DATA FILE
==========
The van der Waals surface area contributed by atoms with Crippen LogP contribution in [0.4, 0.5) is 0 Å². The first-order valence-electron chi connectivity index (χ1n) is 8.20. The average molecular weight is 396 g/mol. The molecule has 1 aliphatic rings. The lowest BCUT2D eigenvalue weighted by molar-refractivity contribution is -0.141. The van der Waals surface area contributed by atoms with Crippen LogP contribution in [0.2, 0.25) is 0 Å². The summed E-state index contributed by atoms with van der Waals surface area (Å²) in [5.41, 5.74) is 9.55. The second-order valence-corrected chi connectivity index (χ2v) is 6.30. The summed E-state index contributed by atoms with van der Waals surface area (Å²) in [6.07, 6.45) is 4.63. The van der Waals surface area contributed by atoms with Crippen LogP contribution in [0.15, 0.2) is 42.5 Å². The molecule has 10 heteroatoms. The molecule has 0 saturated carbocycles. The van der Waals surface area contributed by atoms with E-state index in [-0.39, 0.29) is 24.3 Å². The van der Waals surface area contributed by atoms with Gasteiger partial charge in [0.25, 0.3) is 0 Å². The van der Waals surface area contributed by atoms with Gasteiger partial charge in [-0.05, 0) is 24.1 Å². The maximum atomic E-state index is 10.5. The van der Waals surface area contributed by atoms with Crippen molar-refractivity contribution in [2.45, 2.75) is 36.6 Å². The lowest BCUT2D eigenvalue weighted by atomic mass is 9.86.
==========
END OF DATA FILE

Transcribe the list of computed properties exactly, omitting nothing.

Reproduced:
The van der Waals surface area contributed by atoms with Crippen LogP contribution in [0.4, 0.5) is 0 Å². The first-order valence-electron chi connectivity index (χ1n) is 8.20. The average molecular weight is 396 g/mol. The molecule has 1 aliphatic rings. The lowest BCUT2D eigenvalue weighted by molar-refractivity contribution is -0.141. The van der Waals surface area contributed by atoms with Crippen LogP contribution in [0.2, 0.25) is 0 Å². The summed E-state index contributed by atoms with van der Waals surface area (Å²) in [5.41, 5.74) is 9.55. The second-order valence-corrected chi connectivity index (χ2v) is 6.30. The summed E-state index contributed by atoms with van der Waals surface area (Å²) in [6.07, 6.45) is 4.63. The van der Waals surface area contributed by atoms with Crippen LogP contribution in [0.15, 0.2) is 42.5 Å². The molecule has 10 heteroatoms. The molecule has 0 saturated carbocycles. The van der Waals surface area contributed by atoms with E-state index in [-0.39, 0.29) is 24.3 Å². The van der Waals surface area contributed by atoms with Gasteiger partial charge in [0.25, 0.3) is 0 Å². The van der Waals surface area contributed by atoms with Gasteiger partial charge in [-0.05, 0) is 24.1 Å². The maximum atomic E-state index is 10.5. The van der Waals surface area contributed by atoms with Crippen molar-refractivity contribution in [2.45, 2.75) is 36.6 Å². The lowest BCUT2D eigenvalue weighted by atomic mass is 9.86.